Early eCommerce adopters see results while others stumble: Report
New research commissioned by PayPal shows business growth increased by an average of 5% in the last year for those who sell online, while those who don’t sell online saw business decline.
The study, conducted by Roy Morgan, shows that in the last year, business growth increased by an average of 5% for those have sold online for at least 12 months.
However, business fell by 4% for those who don’t sell online or haven’t sold online for at least a year.
Additionally, 17% of the online businesses increased staff, compared with only 13% who were not online for at least a year.
According to the preliminary results, only one out of three businesses has been online since July last year, despite the fact Australian online retail has grown to be a $31.7 billion market.
Russell Zimmerman, executive director of the Australian Retailers Association, says the results confirm the transition to online retail has been a “significant challenge” for local businesses.
“However, we know retailers here must keep pace with changing global market trends as future growth in the sector will unequivocally come from digital channels,” Zimmerman says.
Zimmerman made mention of PayPal Australia initiative Driving Business Online, which is essentially an education campaign for Australian businesses.
Last year, the DBO campaign visited 14 regional towns in NSW, providing businesses with tips and tools to grow their business online from a team of eCommerce experts.
Now in its second year, the campaign is expanding its reach with eight workshop seminars across seven states and territories, a series of webinars and an educational website.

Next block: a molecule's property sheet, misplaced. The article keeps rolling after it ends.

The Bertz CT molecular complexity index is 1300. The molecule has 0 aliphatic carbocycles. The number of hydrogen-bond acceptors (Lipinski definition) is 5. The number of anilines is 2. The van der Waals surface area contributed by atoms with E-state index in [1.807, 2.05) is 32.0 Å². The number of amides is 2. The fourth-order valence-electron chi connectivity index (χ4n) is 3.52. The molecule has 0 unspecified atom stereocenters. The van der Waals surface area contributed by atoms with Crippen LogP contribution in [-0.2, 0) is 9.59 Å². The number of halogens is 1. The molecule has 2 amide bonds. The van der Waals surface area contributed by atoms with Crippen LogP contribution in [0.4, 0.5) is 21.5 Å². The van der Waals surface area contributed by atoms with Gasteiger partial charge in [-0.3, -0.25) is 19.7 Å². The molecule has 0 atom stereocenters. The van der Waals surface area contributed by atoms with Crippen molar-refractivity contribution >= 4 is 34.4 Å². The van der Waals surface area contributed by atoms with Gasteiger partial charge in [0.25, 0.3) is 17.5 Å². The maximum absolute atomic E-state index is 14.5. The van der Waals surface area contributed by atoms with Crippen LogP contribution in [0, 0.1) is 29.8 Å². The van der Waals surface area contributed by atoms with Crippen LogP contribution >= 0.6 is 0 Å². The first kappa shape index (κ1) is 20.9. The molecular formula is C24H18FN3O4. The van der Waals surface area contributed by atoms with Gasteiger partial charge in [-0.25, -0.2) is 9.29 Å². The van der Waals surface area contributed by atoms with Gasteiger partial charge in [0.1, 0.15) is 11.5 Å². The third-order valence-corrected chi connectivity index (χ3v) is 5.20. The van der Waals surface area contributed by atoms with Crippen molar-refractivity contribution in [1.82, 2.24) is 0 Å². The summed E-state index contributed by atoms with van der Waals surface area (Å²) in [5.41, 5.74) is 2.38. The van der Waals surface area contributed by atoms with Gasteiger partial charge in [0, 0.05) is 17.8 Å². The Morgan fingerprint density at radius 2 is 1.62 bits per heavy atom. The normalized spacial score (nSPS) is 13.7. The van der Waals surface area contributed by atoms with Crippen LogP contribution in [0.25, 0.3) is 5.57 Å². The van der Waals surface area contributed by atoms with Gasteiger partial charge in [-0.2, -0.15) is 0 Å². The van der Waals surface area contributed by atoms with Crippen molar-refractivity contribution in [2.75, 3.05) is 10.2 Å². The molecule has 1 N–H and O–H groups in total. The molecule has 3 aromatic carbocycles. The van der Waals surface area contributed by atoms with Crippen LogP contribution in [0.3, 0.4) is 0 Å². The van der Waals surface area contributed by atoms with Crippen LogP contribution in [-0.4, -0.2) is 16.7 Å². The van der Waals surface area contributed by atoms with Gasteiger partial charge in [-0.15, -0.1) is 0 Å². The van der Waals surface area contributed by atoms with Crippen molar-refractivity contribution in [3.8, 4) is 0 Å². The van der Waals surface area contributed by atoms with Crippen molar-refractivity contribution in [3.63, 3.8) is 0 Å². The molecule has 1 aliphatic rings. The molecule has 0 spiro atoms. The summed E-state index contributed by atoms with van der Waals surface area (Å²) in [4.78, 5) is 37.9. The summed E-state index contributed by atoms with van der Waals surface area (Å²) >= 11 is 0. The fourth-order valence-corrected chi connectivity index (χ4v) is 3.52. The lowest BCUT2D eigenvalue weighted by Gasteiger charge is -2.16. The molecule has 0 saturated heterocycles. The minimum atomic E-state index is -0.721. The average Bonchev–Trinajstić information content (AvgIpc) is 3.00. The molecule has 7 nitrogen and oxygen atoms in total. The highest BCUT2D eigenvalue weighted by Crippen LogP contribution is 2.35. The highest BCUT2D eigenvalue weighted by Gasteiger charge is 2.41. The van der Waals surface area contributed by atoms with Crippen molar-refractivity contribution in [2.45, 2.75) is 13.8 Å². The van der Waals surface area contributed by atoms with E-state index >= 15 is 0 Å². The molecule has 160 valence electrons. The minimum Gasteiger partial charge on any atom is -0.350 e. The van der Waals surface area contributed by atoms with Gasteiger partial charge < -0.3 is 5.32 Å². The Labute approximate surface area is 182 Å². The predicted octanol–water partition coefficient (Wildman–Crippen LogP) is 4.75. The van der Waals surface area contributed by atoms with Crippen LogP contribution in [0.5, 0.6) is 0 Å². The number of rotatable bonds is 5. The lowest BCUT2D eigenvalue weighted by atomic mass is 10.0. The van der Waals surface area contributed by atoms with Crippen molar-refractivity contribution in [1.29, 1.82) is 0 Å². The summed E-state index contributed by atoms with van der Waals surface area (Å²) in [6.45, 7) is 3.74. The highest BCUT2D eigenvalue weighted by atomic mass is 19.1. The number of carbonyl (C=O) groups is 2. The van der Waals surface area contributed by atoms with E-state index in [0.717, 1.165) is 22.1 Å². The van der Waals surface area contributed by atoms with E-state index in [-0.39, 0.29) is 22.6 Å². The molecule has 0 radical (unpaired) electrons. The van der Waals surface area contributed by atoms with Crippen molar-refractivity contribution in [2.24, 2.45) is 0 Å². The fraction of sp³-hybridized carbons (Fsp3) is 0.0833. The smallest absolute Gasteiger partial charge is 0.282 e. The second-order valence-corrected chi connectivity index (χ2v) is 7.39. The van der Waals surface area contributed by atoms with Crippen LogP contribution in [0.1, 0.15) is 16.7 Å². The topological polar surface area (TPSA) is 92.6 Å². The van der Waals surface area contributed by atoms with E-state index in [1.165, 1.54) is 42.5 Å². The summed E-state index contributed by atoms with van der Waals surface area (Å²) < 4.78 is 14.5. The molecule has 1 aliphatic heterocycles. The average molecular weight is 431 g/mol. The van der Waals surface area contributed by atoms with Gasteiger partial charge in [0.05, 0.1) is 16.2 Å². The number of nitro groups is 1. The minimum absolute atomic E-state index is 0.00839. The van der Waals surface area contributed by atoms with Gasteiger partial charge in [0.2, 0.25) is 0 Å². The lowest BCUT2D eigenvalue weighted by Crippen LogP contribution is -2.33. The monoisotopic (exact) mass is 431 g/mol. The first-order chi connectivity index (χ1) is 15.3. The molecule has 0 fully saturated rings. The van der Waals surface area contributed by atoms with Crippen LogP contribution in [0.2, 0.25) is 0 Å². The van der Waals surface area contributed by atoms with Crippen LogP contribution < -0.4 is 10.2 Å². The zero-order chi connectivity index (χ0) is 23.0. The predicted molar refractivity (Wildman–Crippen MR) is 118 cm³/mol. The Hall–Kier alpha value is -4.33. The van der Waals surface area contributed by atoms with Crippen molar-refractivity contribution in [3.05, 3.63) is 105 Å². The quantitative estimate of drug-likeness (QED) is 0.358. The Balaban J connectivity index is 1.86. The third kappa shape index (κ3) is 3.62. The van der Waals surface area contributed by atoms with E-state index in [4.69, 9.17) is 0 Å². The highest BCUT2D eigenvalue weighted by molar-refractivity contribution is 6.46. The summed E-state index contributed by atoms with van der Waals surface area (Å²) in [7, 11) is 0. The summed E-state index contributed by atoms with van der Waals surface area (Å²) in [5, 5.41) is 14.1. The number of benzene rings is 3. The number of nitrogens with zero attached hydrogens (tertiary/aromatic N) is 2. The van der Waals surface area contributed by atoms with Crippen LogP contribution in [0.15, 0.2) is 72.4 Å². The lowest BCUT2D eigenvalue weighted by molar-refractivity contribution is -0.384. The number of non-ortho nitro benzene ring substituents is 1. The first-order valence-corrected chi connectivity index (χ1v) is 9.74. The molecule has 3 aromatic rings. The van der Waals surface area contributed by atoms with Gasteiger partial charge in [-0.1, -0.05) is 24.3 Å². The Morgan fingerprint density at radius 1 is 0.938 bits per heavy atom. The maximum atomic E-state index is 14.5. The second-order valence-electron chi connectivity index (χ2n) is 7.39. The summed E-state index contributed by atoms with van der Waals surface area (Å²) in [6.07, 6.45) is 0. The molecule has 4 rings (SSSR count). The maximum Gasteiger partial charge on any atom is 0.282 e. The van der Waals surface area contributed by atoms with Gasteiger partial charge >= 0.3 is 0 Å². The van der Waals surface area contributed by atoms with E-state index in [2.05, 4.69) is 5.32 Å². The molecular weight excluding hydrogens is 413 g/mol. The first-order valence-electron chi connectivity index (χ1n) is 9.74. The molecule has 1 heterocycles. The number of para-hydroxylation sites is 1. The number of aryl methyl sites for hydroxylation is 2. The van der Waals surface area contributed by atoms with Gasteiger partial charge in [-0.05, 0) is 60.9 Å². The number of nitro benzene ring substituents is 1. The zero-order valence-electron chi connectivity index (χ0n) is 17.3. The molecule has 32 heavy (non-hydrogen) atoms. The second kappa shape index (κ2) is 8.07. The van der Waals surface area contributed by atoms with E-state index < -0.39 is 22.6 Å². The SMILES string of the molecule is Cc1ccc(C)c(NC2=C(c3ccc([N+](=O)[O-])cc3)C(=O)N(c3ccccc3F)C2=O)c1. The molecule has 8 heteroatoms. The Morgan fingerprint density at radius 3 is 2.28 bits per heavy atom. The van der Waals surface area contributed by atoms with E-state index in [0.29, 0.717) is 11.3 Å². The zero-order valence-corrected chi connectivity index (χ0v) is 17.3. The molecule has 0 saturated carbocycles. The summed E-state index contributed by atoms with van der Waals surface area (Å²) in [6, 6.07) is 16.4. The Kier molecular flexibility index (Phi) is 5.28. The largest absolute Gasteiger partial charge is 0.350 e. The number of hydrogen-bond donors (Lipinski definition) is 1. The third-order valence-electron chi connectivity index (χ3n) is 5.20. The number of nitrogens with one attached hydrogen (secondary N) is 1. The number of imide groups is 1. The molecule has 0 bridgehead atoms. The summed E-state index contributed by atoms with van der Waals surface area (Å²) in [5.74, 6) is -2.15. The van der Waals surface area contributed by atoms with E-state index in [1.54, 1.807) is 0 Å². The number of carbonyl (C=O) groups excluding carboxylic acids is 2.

Jeff Clementz, managing director of PayPal Australia, says local retailers are “an important fixture” in Australia’s communities, but they must engage and embrace technology.
Similarly, Zimmerman says establishing an internet presence is a “critical first step” for any business to take, which is why it is partnering with DBO for a second year.
“[The internet] at the very least provides a significant opportunity to supplement [your] business with an additional sales and marketing channel,” he says.
The news comes on the back of the NAB Online Retail Sales Index for June, which shows Australia’s total online spending was around $11.5 billion in the year ended June 2012.
According to NAB, this level is equivalent to 5.3% of traditional bricks and mortar retail spending – excluding cafés, restaurants and takeaway food – for the year ended May 2012.
In June 2012, the online retail sales index rose to 189 points – up marginally from 187 points in May 2012.
In dollar terms, online spending grew by around 19% year-on-year in June. This represents a significant strengthening compared with previous two months (14% in May and 15% in April).
However, the growth rate for online retail sales remains considerably lower than the levels from a year earlier (32% year-on-year in June 2011).